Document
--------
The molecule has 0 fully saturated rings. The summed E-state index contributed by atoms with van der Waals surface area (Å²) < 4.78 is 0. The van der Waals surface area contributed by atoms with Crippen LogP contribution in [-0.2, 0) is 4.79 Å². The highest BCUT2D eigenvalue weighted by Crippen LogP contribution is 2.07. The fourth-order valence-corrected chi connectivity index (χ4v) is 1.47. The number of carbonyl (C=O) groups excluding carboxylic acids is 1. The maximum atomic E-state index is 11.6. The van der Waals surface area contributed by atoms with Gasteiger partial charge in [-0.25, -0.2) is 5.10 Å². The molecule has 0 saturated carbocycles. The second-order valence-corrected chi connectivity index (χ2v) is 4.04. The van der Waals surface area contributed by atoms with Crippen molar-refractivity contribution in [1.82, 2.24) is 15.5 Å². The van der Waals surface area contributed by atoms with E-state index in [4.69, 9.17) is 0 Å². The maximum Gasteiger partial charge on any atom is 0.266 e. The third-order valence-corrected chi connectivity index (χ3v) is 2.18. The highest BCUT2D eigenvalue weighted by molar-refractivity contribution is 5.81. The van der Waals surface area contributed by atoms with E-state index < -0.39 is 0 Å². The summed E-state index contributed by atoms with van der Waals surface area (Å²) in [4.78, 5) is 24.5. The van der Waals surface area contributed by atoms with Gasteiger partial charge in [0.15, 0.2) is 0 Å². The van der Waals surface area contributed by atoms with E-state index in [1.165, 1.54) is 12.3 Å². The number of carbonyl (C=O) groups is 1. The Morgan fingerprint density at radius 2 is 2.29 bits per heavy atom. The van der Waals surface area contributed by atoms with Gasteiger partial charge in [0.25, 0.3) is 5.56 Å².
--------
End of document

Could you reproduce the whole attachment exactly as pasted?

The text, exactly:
The molecule has 0 fully saturated rings. The summed E-state index contributed by atoms with van der Waals surface area (Å²) < 4.78 is 0. The van der Waals surface area contributed by atoms with Crippen LogP contribution in [-0.2, 0) is 4.79 Å². The highest BCUT2D eigenvalue weighted by Crippen LogP contribution is 2.07. The fourth-order valence-corrected chi connectivity index (χ4v) is 1.47. The number of carbonyl (C=O) groups excluding carboxylic acids is 1. The maximum atomic E-state index is 11.6. The van der Waals surface area contributed by atoms with Gasteiger partial charge in [-0.25, -0.2) is 5.10 Å². The molecule has 0 saturated carbocycles. The second-order valence-corrected chi connectivity index (χ2v) is 4.04. The van der Waals surface area contributed by atoms with Crippen molar-refractivity contribution in [1.82, 2.24) is 15.5 Å². The van der Waals surface area contributed by atoms with E-state index in [4.69, 9.17) is 0 Å². The maximum Gasteiger partial charge on any atom is 0.266 e. The third-order valence-corrected chi connectivity index (χ3v) is 2.18. The highest BCUT2D eigenvalue weighted by molar-refractivity contribution is 5.81. The van der Waals surface area contributed by atoms with E-state index < -0.39 is 0 Å². The summed E-state index contributed by atoms with van der Waals surface area (Å²) in [4.78, 5) is 24.5. The van der Waals surface area contributed by atoms with Gasteiger partial charge in [0.15, 0.2) is 0 Å². The van der Waals surface area contributed by atoms with E-state index in [1.165, 1.54) is 12.3 Å². The number of carbonyl (C=O) groups is 1. The Morgan fingerprint density at radius 2 is 2.29 bits per heavy atom. The van der Waals surface area contributed by atoms with Gasteiger partial charge in [0.25, 0.3) is 5.56 Å².